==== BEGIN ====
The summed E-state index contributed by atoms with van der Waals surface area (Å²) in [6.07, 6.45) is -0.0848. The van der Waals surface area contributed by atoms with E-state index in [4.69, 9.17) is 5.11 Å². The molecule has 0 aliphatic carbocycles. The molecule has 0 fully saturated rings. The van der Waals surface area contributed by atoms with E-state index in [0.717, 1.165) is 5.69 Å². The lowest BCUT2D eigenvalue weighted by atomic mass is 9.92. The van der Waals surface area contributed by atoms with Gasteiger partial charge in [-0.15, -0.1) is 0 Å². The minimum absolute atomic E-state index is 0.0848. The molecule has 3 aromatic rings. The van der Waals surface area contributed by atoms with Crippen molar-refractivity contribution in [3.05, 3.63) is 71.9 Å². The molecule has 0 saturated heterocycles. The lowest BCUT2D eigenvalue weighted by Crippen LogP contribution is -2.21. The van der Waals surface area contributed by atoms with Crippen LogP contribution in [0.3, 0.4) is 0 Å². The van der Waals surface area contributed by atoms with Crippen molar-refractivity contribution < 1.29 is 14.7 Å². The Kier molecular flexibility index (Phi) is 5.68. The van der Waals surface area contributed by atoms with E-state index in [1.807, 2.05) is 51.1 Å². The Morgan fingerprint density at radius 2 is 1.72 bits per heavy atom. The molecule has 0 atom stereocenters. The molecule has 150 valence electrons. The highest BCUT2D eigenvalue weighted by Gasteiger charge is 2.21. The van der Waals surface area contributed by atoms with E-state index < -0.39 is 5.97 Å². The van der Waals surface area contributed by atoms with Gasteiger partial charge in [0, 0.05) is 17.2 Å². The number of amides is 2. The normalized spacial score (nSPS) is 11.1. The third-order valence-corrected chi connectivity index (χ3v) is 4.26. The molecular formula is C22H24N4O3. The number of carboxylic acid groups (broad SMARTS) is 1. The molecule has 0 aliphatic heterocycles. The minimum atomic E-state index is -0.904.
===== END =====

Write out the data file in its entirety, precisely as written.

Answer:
The summed E-state index contributed by atoms with van der Waals surface area (Å²) in [6.07, 6.45) is -0.0848. The van der Waals surface area contributed by atoms with E-state index in [4.69, 9.17) is 5.11 Å². The molecule has 0 aliphatic carbocycles. The molecule has 0 fully saturated rings. The van der Waals surface area contributed by atoms with E-state index in [0.717, 1.165) is 5.69 Å². The lowest BCUT2D eigenvalue weighted by atomic mass is 9.92. The van der Waals surface area contributed by atoms with Gasteiger partial charge in [-0.15, -0.1) is 0 Å². The minimum absolute atomic E-state index is 0.0848. The molecule has 3 aromatic rings. The van der Waals surface area contributed by atoms with Crippen molar-refractivity contribution in [3.05, 3.63) is 71.9 Å². The molecule has 0 saturated heterocycles. The lowest BCUT2D eigenvalue weighted by Crippen LogP contribution is -2.21. The van der Waals surface area contributed by atoms with Crippen LogP contribution in [0.3, 0.4) is 0 Å². The van der Waals surface area contributed by atoms with Crippen molar-refractivity contribution < 1.29 is 14.7 Å². The Kier molecular flexibility index (Phi) is 5.68. The van der Waals surface area contributed by atoms with E-state index in [1.807, 2.05) is 51.1 Å². The Morgan fingerprint density at radius 2 is 1.72 bits per heavy atom. The molecule has 0 atom stereocenters. The molecule has 150 valence electrons. The highest BCUT2D eigenvalue weighted by Gasteiger charge is 2.21. The van der Waals surface area contributed by atoms with E-state index < -0.39 is 5.97 Å². The van der Waals surface area contributed by atoms with Gasteiger partial charge in [0, 0.05) is 17.2 Å². The number of amides is 2. The normalized spacial score (nSPS) is 11.1. The third-order valence-corrected chi connectivity index (χ3v) is 4.26. The molecular formula is C22H24N4O3. The number of carboxylic acid groups (broad SMARTS) is 1. The molecule has 0 aliphatic heterocycles. The minimum atomic E-state index is -0.904.